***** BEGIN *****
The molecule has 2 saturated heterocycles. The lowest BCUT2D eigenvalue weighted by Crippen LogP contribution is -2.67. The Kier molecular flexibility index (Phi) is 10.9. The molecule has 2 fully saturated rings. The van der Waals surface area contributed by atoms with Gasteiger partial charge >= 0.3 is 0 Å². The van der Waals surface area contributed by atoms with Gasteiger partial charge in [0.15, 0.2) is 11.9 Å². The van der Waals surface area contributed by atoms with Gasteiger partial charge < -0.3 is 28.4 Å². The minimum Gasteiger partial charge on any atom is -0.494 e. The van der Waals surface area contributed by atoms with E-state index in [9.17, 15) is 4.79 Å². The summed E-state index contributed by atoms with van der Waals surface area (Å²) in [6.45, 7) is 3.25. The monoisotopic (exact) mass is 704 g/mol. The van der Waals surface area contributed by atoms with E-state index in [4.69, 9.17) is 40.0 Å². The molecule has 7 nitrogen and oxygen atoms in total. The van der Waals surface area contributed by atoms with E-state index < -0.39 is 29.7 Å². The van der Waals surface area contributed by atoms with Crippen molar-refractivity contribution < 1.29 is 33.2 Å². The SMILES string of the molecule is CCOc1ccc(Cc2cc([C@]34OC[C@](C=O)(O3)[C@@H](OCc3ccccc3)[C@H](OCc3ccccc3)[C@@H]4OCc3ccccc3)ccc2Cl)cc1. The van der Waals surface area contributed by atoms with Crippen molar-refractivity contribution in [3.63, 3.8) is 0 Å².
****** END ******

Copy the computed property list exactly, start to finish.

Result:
The molecule has 2 saturated heterocycles. The lowest BCUT2D eigenvalue weighted by Crippen LogP contribution is -2.67. The Kier molecular flexibility index (Phi) is 10.9. The molecule has 2 fully saturated rings. The van der Waals surface area contributed by atoms with Gasteiger partial charge >= 0.3 is 0 Å². The van der Waals surface area contributed by atoms with Gasteiger partial charge in [0.15, 0.2) is 11.9 Å². The van der Waals surface area contributed by atoms with Gasteiger partial charge < -0.3 is 28.4 Å². The minimum Gasteiger partial charge on any atom is -0.494 e. The van der Waals surface area contributed by atoms with E-state index in [9.17, 15) is 4.79 Å². The summed E-state index contributed by atoms with van der Waals surface area (Å²) in [6.45, 7) is 3.25. The monoisotopic (exact) mass is 704 g/mol. The van der Waals surface area contributed by atoms with E-state index in [4.69, 9.17) is 40.0 Å². The molecule has 7 nitrogen and oxygen atoms in total. The van der Waals surface area contributed by atoms with E-state index < -0.39 is 29.7 Å². The van der Waals surface area contributed by atoms with Crippen molar-refractivity contribution < 1.29 is 33.2 Å². The SMILES string of the molecule is CCOc1ccc(Cc2cc([C@]34OC[C@](C=O)(O3)[C@@H](OCc3ccccc3)[C@H](OCc3ccccc3)[C@@H]4OCc3ccccc3)ccc2Cl)cc1. The van der Waals surface area contributed by atoms with Crippen molar-refractivity contribution in [3.63, 3.8) is 0 Å².